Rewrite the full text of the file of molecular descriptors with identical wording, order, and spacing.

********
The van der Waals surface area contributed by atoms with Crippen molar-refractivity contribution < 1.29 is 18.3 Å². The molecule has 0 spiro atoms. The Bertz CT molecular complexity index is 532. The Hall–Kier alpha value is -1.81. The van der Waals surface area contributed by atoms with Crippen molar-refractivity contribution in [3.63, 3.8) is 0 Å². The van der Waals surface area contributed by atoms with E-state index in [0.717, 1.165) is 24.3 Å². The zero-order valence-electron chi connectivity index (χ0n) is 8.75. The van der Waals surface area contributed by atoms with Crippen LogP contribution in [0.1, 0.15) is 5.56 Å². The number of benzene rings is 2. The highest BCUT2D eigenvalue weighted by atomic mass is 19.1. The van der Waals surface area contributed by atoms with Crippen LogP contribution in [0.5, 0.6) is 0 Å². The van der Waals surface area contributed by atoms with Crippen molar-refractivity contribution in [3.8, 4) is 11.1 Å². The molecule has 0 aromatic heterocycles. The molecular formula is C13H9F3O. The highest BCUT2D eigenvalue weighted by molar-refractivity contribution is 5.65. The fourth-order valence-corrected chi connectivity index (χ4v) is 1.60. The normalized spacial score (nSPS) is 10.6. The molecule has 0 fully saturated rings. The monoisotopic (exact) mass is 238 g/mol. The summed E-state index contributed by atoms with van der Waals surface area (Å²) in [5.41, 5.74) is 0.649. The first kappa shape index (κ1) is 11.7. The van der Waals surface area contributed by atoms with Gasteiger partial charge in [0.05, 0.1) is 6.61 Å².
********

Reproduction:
The van der Waals surface area contributed by atoms with Crippen molar-refractivity contribution < 1.29 is 18.3 Å². The molecule has 0 spiro atoms. The Bertz CT molecular complexity index is 532. The Hall–Kier alpha value is -1.81. The van der Waals surface area contributed by atoms with Crippen molar-refractivity contribution in [3.63, 3.8) is 0 Å². The van der Waals surface area contributed by atoms with E-state index in [0.717, 1.165) is 24.3 Å². The zero-order valence-electron chi connectivity index (χ0n) is 8.75. The van der Waals surface area contributed by atoms with Crippen LogP contribution in [0.1, 0.15) is 5.56 Å². The number of benzene rings is 2. The highest BCUT2D eigenvalue weighted by atomic mass is 19.1. The van der Waals surface area contributed by atoms with Crippen LogP contribution in [0.5, 0.6) is 0 Å². The van der Waals surface area contributed by atoms with Crippen molar-refractivity contribution in [3.8, 4) is 11.1 Å². The molecule has 0 aromatic heterocycles. The molecular formula is C13H9F3O. The highest BCUT2D eigenvalue weighted by molar-refractivity contribution is 5.65. The fourth-order valence-corrected chi connectivity index (χ4v) is 1.60. The normalized spacial score (nSPS) is 10.6. The molecule has 0 fully saturated rings. The monoisotopic (exact) mass is 238 g/mol. The summed E-state index contributed by atoms with van der Waals surface area (Å²) in [5.41, 5.74) is 0.649. The first kappa shape index (κ1) is 11.7. The van der Waals surface area contributed by atoms with Gasteiger partial charge in [0.05, 0.1) is 6.61 Å².